Written by: Joe Sciabica
The Major League Gaming Pro Circuit Championship, held last month in Rhode Island, set new records for competitive gaming ratings. This new wave of professional sports is quickly gaining popularity, which some may not consider traditional competition. However, the numbers show that major league gaming, also known as E-sports, is reaching levels on par with conventional sports viewership. The Rhode Island tournament, one of six held every year by MLG, boasted impressive numbers compared to its previous events and mainstream television network ratings.
At one time the number of viewers reached 241,000. Matches during the event, mostly of games such as Starcraft II and Halo: Reach, were streamed by viewers in over 175 countries with average view time being longer than three hours. It is expected that viewership will continue to rise for these events in the coming years. This is a fair assessment to make considering there was a 225 percent increase of unique viewers to MLG events from 2010 to 2011.
It is becoming increasingly true that e-sports are becoming more legitimate, not only as skilled competition but also as a means to advertise toward difficult demographics. In males 18-24, MLG event ratings surpassed MTV, FX, Comedy Central and TBS. However, the United States still has a while to go before professional gamers reach a status like those of South Korea, considered the epitome of major league gaming. For South Koreans, professional gaming is the mainstream with two television networks dedicated to e-sports and an Air Force Starcraft II team. It is quite common there for the top players to be followed like rock stars.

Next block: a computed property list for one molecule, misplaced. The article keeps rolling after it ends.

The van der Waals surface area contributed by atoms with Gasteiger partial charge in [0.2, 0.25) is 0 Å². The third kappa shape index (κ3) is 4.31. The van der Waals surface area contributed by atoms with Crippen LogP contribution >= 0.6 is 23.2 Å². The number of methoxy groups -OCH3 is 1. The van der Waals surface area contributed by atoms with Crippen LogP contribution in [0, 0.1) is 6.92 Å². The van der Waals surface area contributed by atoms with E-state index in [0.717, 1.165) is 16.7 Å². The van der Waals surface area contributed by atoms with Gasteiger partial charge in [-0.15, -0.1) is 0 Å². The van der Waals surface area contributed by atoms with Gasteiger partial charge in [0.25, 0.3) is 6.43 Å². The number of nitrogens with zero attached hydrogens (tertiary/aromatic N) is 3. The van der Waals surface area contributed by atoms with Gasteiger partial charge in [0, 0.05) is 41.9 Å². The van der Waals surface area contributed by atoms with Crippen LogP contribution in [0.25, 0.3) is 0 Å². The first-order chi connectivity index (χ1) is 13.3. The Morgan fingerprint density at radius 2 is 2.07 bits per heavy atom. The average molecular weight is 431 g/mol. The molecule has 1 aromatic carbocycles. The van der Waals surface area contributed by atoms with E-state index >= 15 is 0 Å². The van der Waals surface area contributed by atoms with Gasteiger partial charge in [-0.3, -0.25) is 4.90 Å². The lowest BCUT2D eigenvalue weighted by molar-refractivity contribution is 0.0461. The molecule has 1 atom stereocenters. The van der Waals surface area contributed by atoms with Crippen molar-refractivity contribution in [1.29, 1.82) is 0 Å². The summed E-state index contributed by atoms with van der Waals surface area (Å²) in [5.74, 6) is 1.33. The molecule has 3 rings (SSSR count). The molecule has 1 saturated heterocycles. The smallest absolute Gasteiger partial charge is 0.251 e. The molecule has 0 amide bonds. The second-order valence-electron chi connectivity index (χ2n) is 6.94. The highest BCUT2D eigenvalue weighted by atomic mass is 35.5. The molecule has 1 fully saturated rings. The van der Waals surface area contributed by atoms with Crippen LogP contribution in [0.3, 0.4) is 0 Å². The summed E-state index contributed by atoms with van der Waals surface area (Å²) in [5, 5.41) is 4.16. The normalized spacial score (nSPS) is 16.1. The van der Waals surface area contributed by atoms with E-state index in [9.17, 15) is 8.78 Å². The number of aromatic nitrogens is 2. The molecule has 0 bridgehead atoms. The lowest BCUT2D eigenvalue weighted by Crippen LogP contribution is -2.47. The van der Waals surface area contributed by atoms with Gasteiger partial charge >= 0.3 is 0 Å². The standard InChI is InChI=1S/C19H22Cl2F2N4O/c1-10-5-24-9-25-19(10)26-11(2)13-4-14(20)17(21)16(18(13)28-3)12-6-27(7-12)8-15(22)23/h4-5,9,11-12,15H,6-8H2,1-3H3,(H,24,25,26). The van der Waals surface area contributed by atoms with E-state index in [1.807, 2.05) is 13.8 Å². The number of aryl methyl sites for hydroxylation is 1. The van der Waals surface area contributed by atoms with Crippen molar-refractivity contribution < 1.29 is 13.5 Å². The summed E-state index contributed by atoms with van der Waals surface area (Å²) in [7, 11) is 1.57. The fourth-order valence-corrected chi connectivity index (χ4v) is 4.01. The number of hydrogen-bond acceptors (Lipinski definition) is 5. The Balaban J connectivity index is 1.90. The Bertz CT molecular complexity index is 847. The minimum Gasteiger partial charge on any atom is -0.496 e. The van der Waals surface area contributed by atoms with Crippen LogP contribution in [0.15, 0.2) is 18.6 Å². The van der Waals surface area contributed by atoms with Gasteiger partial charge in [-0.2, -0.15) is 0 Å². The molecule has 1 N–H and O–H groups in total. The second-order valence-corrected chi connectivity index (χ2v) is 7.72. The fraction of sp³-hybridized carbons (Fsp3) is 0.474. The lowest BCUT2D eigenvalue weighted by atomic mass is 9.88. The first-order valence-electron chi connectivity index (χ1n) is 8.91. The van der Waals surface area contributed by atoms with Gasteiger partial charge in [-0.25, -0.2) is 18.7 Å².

What does this increasing popularity mean for the future? Several factors are likely to converge that will perpetuate the popularity of major league gaming. It is now possible these days to make a living as a gamer from endorsements and tournament winnings. Just this year there was 15 million dollars in prize money from major tournaments. This lifestyle may encourage more kids to seriously pursue this type of lifestyle and thus lead to more diversified and attractive matches.
Meanwhile, technology will continue to improve so that gaming will not only be more entertaining but reflect the skills of gamers more accurately. With rising ratings, advertisement and investment will increase. Right now the video game industry, at 60 billion dollars a year, is already larger than the film industry. Companies that already take part in funding tournaments include Intel, Dell, Samsung and Volkswagen.
The time may be soon when Starcraft II and Halo are household names and major matches are broadcasted in similar fashion to the Super Bowl.
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